In late December 2019, Kim Jong Un gave a speech at a Korean Workers’ Party Central Committee plenum session, which laid out a number of economic policy priorities, such as raising industrial and agricultural production. He mainly focused, however, on strengthening the state’s overall authority and management capacities in the economic realm. Close to one year later, it appears that economic policy has generally followed these priorities, although the pandemic and continued sanctions hampered production. Bolstering the state control and governance of the economy will likely be a central theme in the new five-year plan to be announced in January.
Stronger State Control and Improved Economic Management
For some time, Kim has sought to increase the state’s authority over the economy. In his plenum speech, he outlined several problems with economic policy management and implementation. The North Korean leader complained, in particular, that “no visible progress” had been made on enhancing “the role of the state as the organizer of the economic work” he also derided the Cabinet for failing to strengthen state finances and properly undertake “economic planning.”
In fact, the North Korean economy is badly fractured. Virtually all de facto private economic activity remains technically illegal, though much of it is so common as to be permitted in practice. Private entrepreneurs usually contract—under the table—with state-owned enterprises, sometimes to use their factories and other equipment but often only their name in order to operate with some level of government permission. Because this activity is usually done in secret, the state likely has little centralized information about what firms actually operate in the country.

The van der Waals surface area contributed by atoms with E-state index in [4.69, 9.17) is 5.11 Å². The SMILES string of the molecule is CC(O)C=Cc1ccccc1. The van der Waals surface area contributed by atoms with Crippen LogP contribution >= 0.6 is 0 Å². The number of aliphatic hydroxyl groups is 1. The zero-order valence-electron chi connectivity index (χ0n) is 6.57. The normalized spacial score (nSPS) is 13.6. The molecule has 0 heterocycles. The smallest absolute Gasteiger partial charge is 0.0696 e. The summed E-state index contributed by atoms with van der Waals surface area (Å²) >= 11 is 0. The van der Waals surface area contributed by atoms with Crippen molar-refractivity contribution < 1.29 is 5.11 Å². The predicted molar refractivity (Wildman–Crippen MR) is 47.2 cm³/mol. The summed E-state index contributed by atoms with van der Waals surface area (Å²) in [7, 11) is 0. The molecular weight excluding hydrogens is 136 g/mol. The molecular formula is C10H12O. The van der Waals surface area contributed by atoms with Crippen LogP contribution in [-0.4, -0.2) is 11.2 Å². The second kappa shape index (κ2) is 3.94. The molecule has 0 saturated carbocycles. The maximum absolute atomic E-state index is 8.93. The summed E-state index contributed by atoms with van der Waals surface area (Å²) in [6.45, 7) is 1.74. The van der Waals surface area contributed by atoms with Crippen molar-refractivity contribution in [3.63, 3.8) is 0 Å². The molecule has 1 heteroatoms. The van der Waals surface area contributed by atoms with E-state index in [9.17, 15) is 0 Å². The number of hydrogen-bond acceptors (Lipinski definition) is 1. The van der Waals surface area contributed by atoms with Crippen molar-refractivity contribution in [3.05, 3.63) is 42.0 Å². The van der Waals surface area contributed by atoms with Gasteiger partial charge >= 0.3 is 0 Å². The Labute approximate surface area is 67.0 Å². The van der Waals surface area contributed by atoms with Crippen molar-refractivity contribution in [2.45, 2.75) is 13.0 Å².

Thus, Kim’s plenum speech was partially an order to officials to make the state take stronger command of economic operations—if not the details then, at least, the general direction. His condemnation of “anti-socialist and non-socialist practices” was also at least partially targeted at semi-private enterprises and against corruption in general, even though corruption is, in fact, essential for most private economic activity.
There are several other indications that stronger capacity to implement economic policy has remained a high priority throughout the year. Recently, the North Korean won has strengthened suddenly against US dollars and Chinese renminbi on the country’s markets. This suggests that the state may be trying to bring the market value of its currency closer to wages and prices that will be fixed in the five-year plan. Moreover, in preparation of the plan, officials from the Cabinet and other agencies with responsibility for economic oversight have reportedly been dispatched to enterprises and factories around the country to review their proposals and production goals to gain a better understanding of the state of the economy.
According to another report, the government is restructuring the management of the country’s markets to increase Central Committee oversight of the civilian economy. In addition, the North’s Korean Central News Agency (KCNA) reported on November 5 that the Supreme People’s Assembly had adopted a bill to revise the country’s enterprise law, which could have potentially significant repercussions.
A subsequent but unconfirmed report by Daily NK claimed that the new law would fully incorporate semi-private small businesses contracting with state-owned foreign trade companies into the larger state-owned enterprises they are affiliated with, and place them under Workers’ Party control. The purpose of this measure is presumably to ensure that all revenues from these semi-private operations are properly accounted for and that the central government receives a larger share of the proceeds.